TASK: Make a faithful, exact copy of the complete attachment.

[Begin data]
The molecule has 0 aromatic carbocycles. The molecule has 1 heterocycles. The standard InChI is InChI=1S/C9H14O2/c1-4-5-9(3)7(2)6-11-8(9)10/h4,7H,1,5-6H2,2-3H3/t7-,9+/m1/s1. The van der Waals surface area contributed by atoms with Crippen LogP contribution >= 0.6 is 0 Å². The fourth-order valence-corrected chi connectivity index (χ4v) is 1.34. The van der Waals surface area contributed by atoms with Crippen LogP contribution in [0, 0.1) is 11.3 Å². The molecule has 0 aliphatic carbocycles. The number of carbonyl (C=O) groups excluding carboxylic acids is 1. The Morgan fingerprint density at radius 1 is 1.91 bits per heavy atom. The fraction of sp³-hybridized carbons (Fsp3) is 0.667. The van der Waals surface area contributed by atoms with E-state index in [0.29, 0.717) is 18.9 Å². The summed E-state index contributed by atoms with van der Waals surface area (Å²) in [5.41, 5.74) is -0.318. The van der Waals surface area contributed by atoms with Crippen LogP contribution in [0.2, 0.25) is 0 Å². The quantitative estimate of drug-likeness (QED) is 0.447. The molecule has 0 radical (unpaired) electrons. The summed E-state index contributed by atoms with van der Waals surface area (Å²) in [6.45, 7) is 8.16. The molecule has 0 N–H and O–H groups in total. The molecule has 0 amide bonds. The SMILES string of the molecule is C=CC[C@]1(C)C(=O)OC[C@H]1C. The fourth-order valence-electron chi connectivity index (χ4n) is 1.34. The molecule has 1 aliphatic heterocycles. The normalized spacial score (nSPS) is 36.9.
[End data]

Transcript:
The molecule has 0 aromatic carbocycles. The molecule has 1 heterocycles. The standard InChI is InChI=1S/C9H14O2/c1-4-5-9(3)7(2)6-11-8(9)10/h4,7H,1,5-6H2,2-3H3/t7-,9+/m1/s1. The van der Waals surface area contributed by atoms with Crippen LogP contribution >= 0.6 is 0 Å². The fourth-order valence-corrected chi connectivity index (χ4v) is 1.34. The van der Waals surface area contributed by atoms with Crippen LogP contribution in [0, 0.1) is 11.3 Å². The molecule has 0 aliphatic carbocycles. The number of carbonyl (C=O) groups excluding carboxylic acids is 1. The Morgan fingerprint density at radius 1 is 1.91 bits per heavy atom. The fraction of sp³-hybridized carbons (Fsp3) is 0.667. The van der Waals surface area contributed by atoms with E-state index in [0.29, 0.717) is 18.9 Å². The summed E-state index contributed by atoms with van der Waals surface area (Å²) in [5.41, 5.74) is -0.318. The van der Waals surface area contributed by atoms with Crippen LogP contribution in [0.2, 0.25) is 0 Å². The quantitative estimate of drug-likeness (QED) is 0.447. The molecule has 0 radical (unpaired) electrons. The summed E-state index contributed by atoms with van der Waals surface area (Å²) in [6.45, 7) is 8.16. The molecule has 0 N–H and O–H groups in total. The molecule has 0 amide bonds. The SMILES string of the molecule is C=CC[C@]1(C)C(=O)OC[C@H]1C. The fourth-order valence-electron chi connectivity index (χ4n) is 1.34. The molecule has 1 aliphatic heterocycles. The normalized spacial score (nSPS) is 36.9.